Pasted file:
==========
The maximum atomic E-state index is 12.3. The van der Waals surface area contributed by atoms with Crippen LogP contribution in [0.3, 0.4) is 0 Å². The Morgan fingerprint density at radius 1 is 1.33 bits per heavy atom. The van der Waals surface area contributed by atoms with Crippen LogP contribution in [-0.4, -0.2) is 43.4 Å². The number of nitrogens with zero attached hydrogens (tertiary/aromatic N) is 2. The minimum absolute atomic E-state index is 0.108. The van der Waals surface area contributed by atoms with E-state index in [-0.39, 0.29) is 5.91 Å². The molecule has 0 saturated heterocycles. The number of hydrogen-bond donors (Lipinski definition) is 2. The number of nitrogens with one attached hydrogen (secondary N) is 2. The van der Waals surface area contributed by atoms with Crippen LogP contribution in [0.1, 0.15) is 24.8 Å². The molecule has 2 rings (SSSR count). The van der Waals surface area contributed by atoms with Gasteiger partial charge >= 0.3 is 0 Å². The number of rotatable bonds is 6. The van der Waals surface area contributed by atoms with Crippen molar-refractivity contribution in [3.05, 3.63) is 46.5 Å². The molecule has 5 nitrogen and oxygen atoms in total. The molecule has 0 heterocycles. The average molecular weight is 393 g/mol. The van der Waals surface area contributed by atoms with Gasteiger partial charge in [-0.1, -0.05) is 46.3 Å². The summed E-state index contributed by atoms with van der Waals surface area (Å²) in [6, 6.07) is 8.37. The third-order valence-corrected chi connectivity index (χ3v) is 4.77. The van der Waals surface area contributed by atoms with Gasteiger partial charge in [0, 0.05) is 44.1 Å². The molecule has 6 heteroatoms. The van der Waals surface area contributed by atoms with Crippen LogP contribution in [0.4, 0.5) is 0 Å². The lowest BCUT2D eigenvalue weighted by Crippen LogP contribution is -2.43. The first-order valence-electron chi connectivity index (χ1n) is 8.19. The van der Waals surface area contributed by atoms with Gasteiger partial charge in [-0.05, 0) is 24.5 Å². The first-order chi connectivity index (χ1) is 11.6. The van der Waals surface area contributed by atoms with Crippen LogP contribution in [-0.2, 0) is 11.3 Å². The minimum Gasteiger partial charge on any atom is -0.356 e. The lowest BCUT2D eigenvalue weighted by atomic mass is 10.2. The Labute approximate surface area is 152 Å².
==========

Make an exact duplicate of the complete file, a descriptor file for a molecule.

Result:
The maximum atomic E-state index is 12.3. The van der Waals surface area contributed by atoms with Crippen LogP contribution in [0.3, 0.4) is 0 Å². The Morgan fingerprint density at radius 1 is 1.33 bits per heavy atom. The van der Waals surface area contributed by atoms with Crippen LogP contribution in [-0.4, -0.2) is 43.4 Å². The number of nitrogens with zero attached hydrogens (tertiary/aromatic N) is 2. The minimum absolute atomic E-state index is 0.108. The van der Waals surface area contributed by atoms with E-state index in [-0.39, 0.29) is 5.91 Å². The molecule has 0 saturated heterocycles. The number of hydrogen-bond donors (Lipinski definition) is 2. The number of nitrogens with one attached hydrogen (secondary N) is 2. The van der Waals surface area contributed by atoms with Crippen LogP contribution in [0.1, 0.15) is 24.8 Å². The molecule has 2 rings (SSSR count). The van der Waals surface area contributed by atoms with Gasteiger partial charge >= 0.3 is 0 Å². The number of rotatable bonds is 6. The van der Waals surface area contributed by atoms with Crippen molar-refractivity contribution in [3.05, 3.63) is 46.5 Å². The molecule has 5 nitrogen and oxygen atoms in total. The molecule has 0 heterocycles. The average molecular weight is 393 g/mol. The van der Waals surface area contributed by atoms with Gasteiger partial charge in [-0.1, -0.05) is 46.3 Å². The summed E-state index contributed by atoms with van der Waals surface area (Å²) in [6, 6.07) is 8.37. The third-order valence-corrected chi connectivity index (χ3v) is 4.77. The van der Waals surface area contributed by atoms with Gasteiger partial charge in [0, 0.05) is 44.1 Å². The molecule has 6 heteroatoms. The van der Waals surface area contributed by atoms with Crippen LogP contribution in [0.4, 0.5) is 0 Å². The lowest BCUT2D eigenvalue weighted by Crippen LogP contribution is -2.43. The first-order valence-electron chi connectivity index (χ1n) is 8.19. The van der Waals surface area contributed by atoms with Gasteiger partial charge in [-0.05, 0) is 24.5 Å². The first-order chi connectivity index (χ1) is 11.6. The van der Waals surface area contributed by atoms with Crippen LogP contribution in [-0.2, 0) is 11.3 Å². The minimum Gasteiger partial charge on any atom is -0.356 e. The lowest BCUT2D eigenvalue weighted by atomic mass is 10.2. The Labute approximate surface area is 152 Å².